SEE The number of midair collisions in the United States has averaged 30 per year since 1978. 1 These accidents primarily involve general aviation aircraft, but air carrier, corporate and other operators are by no means immune from potentially serious airborne conflicts. In the preceding 12-month period, more than 4,000 in-flight traffic conflicts were reported to NASA ASRS. Of these, 235 met the ASRS criteria (within 500 feet) for a Near Midair Collision (NMAC). Nearly half of these NMACs involved air carrier, corporate and air taxi operations. Technological advances such as the Traffic Collision Avoidance System (TCAS) and Conflict Alert (CA) have
enhanced the ability of pilots and controllers respectively to resolve airborne conflicts before they become critical, but the following ASRS reports show that the “see and avoid” principle remains a crucial aspect of collision avoidance in visual conditions.
Watch Out for the “Other Guy” You may be following all the rules, but there is no guarantee that everyone else is. This SF340 flight crew had an alltoo-close encounter when a crop duster approached out of the sun, at the wrong altitude and apparently not watching out for traffic. • While level at 8,000 feet, we expe-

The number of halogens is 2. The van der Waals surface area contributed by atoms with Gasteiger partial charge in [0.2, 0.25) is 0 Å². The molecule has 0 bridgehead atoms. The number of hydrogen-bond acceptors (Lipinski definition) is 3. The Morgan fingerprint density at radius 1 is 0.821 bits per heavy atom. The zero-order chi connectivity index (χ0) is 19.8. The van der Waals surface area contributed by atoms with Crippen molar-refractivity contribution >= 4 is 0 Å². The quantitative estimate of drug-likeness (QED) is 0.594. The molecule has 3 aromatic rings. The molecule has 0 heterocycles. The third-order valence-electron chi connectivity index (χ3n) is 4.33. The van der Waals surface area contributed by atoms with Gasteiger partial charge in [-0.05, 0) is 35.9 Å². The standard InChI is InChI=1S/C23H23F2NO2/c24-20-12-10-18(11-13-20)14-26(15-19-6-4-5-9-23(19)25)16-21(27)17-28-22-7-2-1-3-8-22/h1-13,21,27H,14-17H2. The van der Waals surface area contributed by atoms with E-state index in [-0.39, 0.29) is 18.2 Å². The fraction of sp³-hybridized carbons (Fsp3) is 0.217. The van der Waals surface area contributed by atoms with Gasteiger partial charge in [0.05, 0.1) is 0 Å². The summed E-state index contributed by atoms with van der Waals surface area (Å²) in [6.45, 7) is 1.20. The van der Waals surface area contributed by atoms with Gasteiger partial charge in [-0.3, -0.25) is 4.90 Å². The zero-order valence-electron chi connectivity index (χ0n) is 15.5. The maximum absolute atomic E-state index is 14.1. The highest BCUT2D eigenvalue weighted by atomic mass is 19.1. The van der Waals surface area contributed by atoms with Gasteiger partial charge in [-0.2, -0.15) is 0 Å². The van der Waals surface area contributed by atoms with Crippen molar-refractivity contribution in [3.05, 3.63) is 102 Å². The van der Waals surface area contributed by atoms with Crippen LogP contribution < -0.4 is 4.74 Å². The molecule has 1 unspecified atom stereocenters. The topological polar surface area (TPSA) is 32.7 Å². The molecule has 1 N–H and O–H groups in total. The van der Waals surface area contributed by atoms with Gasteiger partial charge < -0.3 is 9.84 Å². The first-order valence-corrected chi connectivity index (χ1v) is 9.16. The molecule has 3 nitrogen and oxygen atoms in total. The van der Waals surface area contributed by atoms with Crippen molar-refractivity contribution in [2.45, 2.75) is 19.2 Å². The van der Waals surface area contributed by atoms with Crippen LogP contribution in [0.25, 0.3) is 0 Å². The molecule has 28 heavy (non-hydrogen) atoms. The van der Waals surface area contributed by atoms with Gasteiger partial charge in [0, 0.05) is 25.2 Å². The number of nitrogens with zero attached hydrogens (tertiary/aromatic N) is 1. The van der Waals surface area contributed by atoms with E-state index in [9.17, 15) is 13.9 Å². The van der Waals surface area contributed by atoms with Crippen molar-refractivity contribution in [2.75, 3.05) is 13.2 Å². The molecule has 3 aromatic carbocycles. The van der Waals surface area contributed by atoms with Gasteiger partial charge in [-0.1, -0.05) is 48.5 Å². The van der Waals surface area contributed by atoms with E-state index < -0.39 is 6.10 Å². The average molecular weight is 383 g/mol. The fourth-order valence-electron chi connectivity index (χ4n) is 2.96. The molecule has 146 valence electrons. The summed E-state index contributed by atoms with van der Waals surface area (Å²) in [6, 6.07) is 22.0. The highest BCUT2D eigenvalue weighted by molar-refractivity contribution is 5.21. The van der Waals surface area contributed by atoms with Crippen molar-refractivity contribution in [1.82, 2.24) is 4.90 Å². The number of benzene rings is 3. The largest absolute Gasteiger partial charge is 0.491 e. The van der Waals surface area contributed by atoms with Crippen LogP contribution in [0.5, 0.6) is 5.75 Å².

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AVOID rienced a near collision with a turboprop crop duster. The other aircraft was coming from our 11 o’clock position and traveling northwest to southeast. It passed 300-500 feet in front of our aircraft and less than 100 feet above our altitude. The duster was so close that we could feel its wake turbulence as it went by. Our TCAS was operating and showed no other aircraft. Center and Approach Control gave no traffic warnings. No evasive action was taken as the encounter was over before we could take any. We were doing everything correctly at the time of the incident. All of our checklists were complete and there was very little distraction inside our cockpit. We had followed all ATC instructions and